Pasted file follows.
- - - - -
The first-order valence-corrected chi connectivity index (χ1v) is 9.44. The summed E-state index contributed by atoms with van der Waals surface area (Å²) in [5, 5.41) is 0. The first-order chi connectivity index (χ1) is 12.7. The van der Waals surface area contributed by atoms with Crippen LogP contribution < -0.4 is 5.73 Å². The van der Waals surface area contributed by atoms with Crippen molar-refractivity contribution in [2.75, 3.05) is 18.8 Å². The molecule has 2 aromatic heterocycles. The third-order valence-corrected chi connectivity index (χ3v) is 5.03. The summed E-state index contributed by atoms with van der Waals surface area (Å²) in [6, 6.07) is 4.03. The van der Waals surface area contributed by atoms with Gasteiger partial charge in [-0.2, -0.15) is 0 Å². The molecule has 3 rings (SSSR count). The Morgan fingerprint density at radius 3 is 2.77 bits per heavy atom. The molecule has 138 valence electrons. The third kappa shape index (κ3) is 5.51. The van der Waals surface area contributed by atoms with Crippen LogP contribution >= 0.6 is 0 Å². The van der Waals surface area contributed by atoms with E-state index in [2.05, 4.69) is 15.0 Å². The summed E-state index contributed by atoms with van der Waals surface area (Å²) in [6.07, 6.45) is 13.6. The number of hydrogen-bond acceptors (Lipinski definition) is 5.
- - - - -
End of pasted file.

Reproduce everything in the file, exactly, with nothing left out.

The first-order valence-corrected chi connectivity index (χ1v) is 9.44. The summed E-state index contributed by atoms with van der Waals surface area (Å²) in [5, 5.41) is 0. The first-order chi connectivity index (χ1) is 12.7. The van der Waals surface area contributed by atoms with Crippen LogP contribution < -0.4 is 5.73 Å². The van der Waals surface area contributed by atoms with Crippen molar-refractivity contribution in [2.75, 3.05) is 18.8 Å². The molecule has 2 aromatic heterocycles. The third-order valence-corrected chi connectivity index (χ3v) is 5.03. The summed E-state index contributed by atoms with van der Waals surface area (Å²) in [6, 6.07) is 4.03. The van der Waals surface area contributed by atoms with Gasteiger partial charge in [-0.2, -0.15) is 0 Å². The molecule has 3 rings (SSSR count). The Morgan fingerprint density at radius 3 is 2.77 bits per heavy atom. The molecule has 138 valence electrons. The third kappa shape index (κ3) is 5.51. The van der Waals surface area contributed by atoms with Crippen LogP contribution >= 0.6 is 0 Å². The van der Waals surface area contributed by atoms with E-state index in [2.05, 4.69) is 15.0 Å². The summed E-state index contributed by atoms with van der Waals surface area (Å²) in [6.07, 6.45) is 13.6. The number of hydrogen-bond acceptors (Lipinski definition) is 5.